I'm not getting the bit about transferring ALL the energy. There are losses, energy isn't conserved. If you mean transferring all the momentum, that requires M1 to come to a halt instantly, which it is not going to do. Yes, the distance ratios should be the inverse square root of the mass ratios, but I get that M1's momentum is halved. M1's speed before impact = U M1's speed after impact = U/2 (down) M2's speed after impact = U sqrt(M1/M2) / 2 (up) Must say, this doesn't feel right, but I don't see an error.
Sorry, I misread it - thought it said INelastic. If perfectly elastic then I agree - all energy transferred. Sorry for the noise.
Within the constraints of the OP's post, would the lighter object ever reach maximum velocity before the heavier object impacts the ground and loses the rest of it's momentum and energy? Or is this like the balls in a Newton's cradle where momentum is transferred nearly instantly?
Hmmm... what I think is going to actually happen is that due to the impact the second body will take off at a higher velocity transverse velocity than the first body is going down. I don't have time to do the math right now, but depending on the arm/mass/velocity ratio we can have the following scenarios: 1. The second mass takes off at the moment of impact and does not stay in contact to the seesaw at any moment afterwards. 2. The second mass takes off at the moment of impact but the arm ratio and angular velocity are such that the mass wants to move transversely slower than the tip of the seesaw is going up. If the seesaw is flexible, it will bend and store the energy like a spring. If it's perfectly rigid, this will cause the angular velocity of the system to drop.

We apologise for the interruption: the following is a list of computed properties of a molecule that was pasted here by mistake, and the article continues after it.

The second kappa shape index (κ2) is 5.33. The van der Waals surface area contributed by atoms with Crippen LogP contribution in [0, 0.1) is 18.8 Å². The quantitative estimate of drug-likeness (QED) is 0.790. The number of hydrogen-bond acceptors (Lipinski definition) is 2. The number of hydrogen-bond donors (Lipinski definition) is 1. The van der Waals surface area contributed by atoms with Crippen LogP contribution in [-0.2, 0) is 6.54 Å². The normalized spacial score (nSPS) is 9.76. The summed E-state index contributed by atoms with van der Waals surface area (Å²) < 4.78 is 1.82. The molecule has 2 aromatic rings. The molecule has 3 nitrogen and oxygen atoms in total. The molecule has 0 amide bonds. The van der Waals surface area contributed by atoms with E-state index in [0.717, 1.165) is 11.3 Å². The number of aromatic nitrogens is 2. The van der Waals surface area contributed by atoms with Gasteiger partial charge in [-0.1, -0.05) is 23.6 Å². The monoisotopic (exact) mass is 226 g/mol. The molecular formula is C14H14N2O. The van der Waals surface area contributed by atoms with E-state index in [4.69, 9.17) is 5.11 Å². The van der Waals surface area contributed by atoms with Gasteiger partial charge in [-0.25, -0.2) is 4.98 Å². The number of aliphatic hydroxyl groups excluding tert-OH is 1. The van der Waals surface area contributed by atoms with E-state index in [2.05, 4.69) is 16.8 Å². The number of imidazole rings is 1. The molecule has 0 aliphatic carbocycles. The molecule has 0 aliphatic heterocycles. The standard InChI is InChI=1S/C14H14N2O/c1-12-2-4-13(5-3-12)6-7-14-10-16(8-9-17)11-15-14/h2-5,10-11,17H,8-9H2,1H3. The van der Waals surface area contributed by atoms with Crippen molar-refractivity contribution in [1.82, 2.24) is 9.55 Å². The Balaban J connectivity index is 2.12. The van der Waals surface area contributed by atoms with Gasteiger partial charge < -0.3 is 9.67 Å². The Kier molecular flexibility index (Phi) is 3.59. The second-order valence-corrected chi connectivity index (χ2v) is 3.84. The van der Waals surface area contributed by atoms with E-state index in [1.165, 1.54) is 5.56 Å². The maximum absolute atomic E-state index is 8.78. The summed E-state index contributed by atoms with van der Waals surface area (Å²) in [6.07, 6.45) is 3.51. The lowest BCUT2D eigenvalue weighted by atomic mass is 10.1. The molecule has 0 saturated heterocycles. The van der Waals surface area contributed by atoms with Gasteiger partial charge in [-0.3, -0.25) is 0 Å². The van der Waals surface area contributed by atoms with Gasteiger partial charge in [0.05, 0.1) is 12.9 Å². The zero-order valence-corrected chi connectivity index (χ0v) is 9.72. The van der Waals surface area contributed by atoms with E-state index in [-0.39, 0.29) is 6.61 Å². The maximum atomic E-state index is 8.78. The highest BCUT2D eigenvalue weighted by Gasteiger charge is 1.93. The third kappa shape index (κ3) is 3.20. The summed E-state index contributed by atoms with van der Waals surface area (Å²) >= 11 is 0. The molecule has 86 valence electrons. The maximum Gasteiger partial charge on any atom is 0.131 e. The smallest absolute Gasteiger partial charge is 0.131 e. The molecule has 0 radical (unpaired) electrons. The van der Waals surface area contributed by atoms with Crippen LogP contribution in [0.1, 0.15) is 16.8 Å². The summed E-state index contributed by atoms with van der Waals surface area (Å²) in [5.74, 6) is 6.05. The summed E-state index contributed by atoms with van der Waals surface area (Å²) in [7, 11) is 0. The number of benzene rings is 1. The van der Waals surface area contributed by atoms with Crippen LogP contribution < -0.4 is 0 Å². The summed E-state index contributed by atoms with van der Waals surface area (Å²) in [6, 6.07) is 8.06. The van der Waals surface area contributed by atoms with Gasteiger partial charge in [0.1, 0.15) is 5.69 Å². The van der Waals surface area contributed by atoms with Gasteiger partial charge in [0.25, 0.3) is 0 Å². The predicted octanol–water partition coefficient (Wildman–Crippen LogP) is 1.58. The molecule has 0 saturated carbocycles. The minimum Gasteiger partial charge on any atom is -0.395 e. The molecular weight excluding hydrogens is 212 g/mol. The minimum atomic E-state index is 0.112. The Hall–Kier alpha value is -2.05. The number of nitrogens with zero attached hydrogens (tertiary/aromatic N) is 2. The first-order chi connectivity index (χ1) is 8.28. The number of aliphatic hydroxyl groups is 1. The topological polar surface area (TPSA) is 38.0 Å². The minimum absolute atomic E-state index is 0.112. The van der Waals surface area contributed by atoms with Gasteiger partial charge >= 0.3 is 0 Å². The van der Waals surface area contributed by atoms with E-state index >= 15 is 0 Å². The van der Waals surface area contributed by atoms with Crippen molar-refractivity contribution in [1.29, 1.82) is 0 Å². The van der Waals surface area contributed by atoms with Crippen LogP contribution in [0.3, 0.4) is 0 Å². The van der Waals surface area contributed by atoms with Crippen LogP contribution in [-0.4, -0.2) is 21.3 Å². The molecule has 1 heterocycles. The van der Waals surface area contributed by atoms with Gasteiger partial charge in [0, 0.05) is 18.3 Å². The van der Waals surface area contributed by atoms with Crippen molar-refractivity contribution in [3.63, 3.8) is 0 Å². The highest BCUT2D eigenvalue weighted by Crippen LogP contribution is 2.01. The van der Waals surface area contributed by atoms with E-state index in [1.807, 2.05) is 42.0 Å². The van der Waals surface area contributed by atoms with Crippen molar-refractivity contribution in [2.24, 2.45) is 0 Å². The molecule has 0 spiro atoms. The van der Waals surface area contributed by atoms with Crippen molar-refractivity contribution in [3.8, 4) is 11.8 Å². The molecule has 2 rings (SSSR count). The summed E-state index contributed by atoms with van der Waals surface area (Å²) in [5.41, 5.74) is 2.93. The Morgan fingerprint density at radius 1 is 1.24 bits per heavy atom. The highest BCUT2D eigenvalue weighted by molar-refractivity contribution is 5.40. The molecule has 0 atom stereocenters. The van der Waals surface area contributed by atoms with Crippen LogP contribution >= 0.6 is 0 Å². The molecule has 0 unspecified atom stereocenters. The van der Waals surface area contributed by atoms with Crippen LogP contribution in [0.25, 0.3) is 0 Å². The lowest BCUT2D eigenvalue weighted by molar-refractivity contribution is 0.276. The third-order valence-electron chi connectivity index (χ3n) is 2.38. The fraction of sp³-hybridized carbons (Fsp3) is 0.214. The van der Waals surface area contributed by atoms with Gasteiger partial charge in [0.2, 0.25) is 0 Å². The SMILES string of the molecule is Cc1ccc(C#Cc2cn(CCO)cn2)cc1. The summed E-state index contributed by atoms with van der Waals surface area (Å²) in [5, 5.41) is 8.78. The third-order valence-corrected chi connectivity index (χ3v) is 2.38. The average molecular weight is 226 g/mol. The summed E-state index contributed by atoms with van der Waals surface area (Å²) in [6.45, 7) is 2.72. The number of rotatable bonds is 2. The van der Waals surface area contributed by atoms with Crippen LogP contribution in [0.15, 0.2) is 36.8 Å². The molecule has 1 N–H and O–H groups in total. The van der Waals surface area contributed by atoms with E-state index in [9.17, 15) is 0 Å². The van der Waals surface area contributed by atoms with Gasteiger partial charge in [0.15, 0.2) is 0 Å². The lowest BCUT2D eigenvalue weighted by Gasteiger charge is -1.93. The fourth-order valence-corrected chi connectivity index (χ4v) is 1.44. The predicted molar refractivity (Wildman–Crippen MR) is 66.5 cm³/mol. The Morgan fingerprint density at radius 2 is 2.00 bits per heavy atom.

Exactly. The actual transfer time will depend on how much flex the seesaw has. In idealized case of perfectly rigid seesaw, the transfer is instantaneous.